“You cannot escape the responsibility of tomorrow by evading it today.”
– Abraham Lincoln
Our oceans matter
Save our planet. Say no to plastic. Act before it’s too late. We keep hearing or reading these words constantly in the news or on social media but have you ever wondered what’s the urgency that lays behind or why is our planet and our oceans screaming for help or that maybe the real culprit is no one else but us, human beings?! The reason why our oceans are of such great importance is because they stand as the largest ecosystem on Earth and as the planet’s life support system. The world’s oceans cover three quarters of the Earth; they contain 97% of the Earth’s water and are home to an amazing wildlife and at the same time they cater for billions of people with food and income. Besides, they also generate half of the oxygen we breathe while absorbing half of all man-made climate-warming carbon dioxide. As you may have noticed, the list can be endless when it comes to how our oceans enhance our lives hence the necessity for us to keep our oceans healthy. For the past decades, things are not going swimmingly at sea and latest figures show a dramatic decline in ocean health and the causes are already known – Our seas are overused and under protected and despite having the appropriate solutions, the challenge is to get every single one of us on board and to act efficiently for our oceans’ recovery.
“It’s just one straw, it’s just one disposable cup, it’s just one plastic bag”
– 7.4 billion people
The story of plastic is the story of all of us.
Plastic undeniably touches all of our lives, be it the food packaging we buy, the computers we work with or the means of transport we use and the reason why plastic stands as an impediment is because many of the plastics we use in our daily life are used only once and thrown away. As a result, much of plastic ends up in our oceans. As the amount of plastic in our oceans is on a drastic rise, we might end up with a pound of plastic for every three pounds of fish in the sea in the years to come. Every year, more than 8 million tons of plastic ends up in our oceans, arousing havoc on marine wildlife, fisheries and tourism and thus amounting to approximately $8 billion in damage to marine ecosystems where up to 80% of all litter in our oceans is made of plastic. According to studies carried out, the rate at which we are dumping items such as plastic bottles, bags and cups after a single use, our oceans will carry more plastic than fish by 2050. From the tiniest plankton to the largest whales, plastics impact nearly 700 species in our ocean; it has been found in more than 60% of all seabirds and in 100% of sea turtle’s species that mistake plastic for food. When animals ingest plastic, it can cause life-threatening problems, including reduced fitness, nutrient uptake and feeding efficiency—all vital for survival and some of these incidents have happy endings but in reality many more do not.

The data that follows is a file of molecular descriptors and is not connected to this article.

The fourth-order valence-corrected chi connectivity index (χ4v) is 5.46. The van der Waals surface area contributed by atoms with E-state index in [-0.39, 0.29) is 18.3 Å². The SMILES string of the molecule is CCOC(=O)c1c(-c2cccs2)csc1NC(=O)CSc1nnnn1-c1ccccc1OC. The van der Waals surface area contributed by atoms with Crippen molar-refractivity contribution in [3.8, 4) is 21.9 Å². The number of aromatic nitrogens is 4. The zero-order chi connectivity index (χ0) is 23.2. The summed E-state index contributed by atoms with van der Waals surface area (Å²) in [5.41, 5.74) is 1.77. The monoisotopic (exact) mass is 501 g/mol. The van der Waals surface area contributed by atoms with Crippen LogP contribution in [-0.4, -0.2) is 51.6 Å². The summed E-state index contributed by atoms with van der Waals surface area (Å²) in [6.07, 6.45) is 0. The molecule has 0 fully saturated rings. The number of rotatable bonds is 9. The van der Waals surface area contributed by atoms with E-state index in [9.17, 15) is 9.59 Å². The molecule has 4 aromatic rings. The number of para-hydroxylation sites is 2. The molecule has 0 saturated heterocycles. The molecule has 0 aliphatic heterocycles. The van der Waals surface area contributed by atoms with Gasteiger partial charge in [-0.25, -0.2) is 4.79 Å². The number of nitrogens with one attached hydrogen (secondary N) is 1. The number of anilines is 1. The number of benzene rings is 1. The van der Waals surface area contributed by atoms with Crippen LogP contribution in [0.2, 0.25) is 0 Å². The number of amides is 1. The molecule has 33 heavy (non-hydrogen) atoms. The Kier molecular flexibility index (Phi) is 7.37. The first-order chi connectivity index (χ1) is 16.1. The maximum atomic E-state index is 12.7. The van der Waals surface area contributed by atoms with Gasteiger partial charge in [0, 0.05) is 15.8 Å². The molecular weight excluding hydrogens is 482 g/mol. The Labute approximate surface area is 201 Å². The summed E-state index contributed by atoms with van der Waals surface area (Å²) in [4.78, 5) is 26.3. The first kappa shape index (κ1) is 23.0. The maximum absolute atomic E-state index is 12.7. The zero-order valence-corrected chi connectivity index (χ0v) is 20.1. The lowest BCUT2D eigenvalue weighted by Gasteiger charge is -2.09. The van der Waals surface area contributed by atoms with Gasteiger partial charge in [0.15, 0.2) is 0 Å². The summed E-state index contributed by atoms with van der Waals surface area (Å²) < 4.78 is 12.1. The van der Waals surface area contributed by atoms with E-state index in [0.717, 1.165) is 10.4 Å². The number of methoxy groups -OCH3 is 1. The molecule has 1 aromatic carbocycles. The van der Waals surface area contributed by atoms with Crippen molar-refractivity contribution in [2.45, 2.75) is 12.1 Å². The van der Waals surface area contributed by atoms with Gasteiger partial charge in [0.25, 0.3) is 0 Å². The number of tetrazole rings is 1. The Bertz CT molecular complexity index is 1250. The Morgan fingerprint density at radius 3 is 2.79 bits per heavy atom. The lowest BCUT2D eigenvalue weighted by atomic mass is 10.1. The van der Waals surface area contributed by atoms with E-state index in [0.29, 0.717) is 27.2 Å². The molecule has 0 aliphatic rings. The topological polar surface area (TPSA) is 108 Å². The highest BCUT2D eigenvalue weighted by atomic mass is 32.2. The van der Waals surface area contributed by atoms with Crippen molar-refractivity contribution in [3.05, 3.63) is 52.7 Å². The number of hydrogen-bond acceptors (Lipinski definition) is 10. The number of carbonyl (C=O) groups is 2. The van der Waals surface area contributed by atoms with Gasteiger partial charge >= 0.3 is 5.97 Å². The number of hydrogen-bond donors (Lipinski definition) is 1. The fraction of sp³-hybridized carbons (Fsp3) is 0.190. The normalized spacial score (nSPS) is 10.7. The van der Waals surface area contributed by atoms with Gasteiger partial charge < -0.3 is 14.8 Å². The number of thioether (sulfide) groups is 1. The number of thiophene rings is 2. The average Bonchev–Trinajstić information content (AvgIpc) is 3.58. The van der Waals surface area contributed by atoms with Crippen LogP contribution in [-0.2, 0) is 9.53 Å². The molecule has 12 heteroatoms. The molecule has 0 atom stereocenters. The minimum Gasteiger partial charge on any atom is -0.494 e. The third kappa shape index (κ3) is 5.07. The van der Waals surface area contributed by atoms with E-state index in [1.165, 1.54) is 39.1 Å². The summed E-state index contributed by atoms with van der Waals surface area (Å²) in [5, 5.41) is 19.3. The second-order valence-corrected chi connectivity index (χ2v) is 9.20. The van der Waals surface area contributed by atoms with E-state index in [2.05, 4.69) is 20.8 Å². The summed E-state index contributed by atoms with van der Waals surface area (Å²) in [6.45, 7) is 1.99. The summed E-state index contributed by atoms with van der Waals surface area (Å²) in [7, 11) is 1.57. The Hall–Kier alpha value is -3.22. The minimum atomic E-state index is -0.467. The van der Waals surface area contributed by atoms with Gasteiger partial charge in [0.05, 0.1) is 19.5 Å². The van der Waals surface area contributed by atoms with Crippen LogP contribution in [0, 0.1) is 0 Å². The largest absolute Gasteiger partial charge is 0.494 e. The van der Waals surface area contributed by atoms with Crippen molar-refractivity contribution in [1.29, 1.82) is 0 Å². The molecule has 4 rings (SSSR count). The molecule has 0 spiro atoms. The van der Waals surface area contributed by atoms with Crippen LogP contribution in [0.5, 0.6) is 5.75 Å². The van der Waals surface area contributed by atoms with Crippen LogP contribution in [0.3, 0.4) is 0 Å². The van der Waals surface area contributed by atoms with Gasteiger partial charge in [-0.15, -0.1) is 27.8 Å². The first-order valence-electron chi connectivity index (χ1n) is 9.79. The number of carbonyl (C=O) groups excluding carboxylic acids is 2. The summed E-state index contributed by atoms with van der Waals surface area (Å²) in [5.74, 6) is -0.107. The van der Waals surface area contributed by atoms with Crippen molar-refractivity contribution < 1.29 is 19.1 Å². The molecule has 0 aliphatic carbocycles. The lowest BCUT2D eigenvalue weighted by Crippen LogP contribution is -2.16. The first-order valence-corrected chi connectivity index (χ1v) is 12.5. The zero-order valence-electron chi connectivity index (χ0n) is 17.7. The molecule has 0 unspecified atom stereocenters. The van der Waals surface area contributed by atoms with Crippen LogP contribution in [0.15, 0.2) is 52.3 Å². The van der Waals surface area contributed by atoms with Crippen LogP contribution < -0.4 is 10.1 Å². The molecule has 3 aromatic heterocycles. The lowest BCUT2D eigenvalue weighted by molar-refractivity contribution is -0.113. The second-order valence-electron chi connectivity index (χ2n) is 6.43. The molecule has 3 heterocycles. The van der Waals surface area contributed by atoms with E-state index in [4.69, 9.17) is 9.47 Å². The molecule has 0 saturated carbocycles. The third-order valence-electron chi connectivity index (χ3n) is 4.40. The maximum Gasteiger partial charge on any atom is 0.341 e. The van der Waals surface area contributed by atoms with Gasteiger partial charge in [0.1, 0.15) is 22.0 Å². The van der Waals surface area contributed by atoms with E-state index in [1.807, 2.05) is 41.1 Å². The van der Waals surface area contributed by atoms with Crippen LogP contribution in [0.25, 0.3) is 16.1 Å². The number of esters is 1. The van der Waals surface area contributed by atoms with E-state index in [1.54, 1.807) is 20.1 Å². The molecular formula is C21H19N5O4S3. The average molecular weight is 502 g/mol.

About 80% of marine pollution comes from land-based activities. Waste is dumped into drains and rivers and ultimately ends in our seas. Oil, fertilisers, sewage, plastics and toxic chemicals are all part of the mix. While all of the pollutants are having severe negative impacts, plastic is so far the one with the most disastrous impacts. Around 275 million tons of plastic waste is generated each year around the world; between 4.8 million and 12.7 million tons is either washed or dumped deliberately into the sea. According to the World Bank, the planet’s municipal solid waste is expected to double within 15 years, much of this in the form of single-use plastic items as bottles, bags, balloons, packaging, shoes take decades to break down and decompose. Today, 60% of the plastic waste in the ocean comes from just 5 countries – China, Indonesia, the Philippines, Thailand and Vietnam. By 2025, plastic consumption in Asia will increase by 80%, surpassing 200 million tons. Industry experts expect that by 2050 we will be producing three times as much plastic as we do today. We can clearly deduce that the future of plastics in our ocean will be determined by the way we handle plastics on land.